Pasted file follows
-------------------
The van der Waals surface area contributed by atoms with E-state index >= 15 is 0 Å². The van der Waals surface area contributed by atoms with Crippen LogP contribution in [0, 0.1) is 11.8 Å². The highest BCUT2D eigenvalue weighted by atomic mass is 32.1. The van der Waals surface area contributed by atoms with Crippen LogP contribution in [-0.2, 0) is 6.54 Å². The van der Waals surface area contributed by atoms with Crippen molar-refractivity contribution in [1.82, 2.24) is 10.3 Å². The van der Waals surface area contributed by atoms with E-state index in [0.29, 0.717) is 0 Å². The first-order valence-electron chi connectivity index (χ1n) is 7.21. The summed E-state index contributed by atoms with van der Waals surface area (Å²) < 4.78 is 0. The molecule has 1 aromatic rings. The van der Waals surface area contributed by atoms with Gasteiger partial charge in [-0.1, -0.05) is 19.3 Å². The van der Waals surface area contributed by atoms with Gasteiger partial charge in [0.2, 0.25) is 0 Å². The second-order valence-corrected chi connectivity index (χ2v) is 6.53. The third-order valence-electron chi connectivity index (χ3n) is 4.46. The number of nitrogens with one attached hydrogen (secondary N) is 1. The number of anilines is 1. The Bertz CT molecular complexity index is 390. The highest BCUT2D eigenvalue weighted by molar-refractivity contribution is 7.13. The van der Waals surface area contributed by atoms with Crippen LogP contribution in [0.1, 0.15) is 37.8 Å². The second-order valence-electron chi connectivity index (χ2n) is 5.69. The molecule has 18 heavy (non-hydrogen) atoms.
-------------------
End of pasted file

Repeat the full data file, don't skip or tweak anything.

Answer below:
The van der Waals surface area contributed by atoms with E-state index >= 15 is 0 Å². The van der Waals surface area contributed by atoms with Crippen LogP contribution in [0, 0.1) is 11.8 Å². The highest BCUT2D eigenvalue weighted by atomic mass is 32.1. The van der Waals surface area contributed by atoms with Crippen LogP contribution in [-0.2, 0) is 6.54 Å². The van der Waals surface area contributed by atoms with Crippen molar-refractivity contribution in [1.82, 2.24) is 10.3 Å². The van der Waals surface area contributed by atoms with E-state index in [0.29, 0.717) is 0 Å². The first-order valence-electron chi connectivity index (χ1n) is 7.21. The summed E-state index contributed by atoms with van der Waals surface area (Å²) < 4.78 is 0. The molecule has 1 aromatic rings. The van der Waals surface area contributed by atoms with Gasteiger partial charge in [-0.1, -0.05) is 19.3 Å². The van der Waals surface area contributed by atoms with Gasteiger partial charge in [0.2, 0.25) is 0 Å². The second-order valence-corrected chi connectivity index (χ2v) is 6.53. The third-order valence-electron chi connectivity index (χ3n) is 4.46. The number of nitrogens with one attached hydrogen (secondary N) is 1. The number of anilines is 1. The Bertz CT molecular complexity index is 390. The highest BCUT2D eigenvalue weighted by molar-refractivity contribution is 7.13. The van der Waals surface area contributed by atoms with Crippen LogP contribution in [0.1, 0.15) is 37.8 Å². The second-order valence-electron chi connectivity index (χ2n) is 5.69. The molecule has 18 heavy (non-hydrogen) atoms.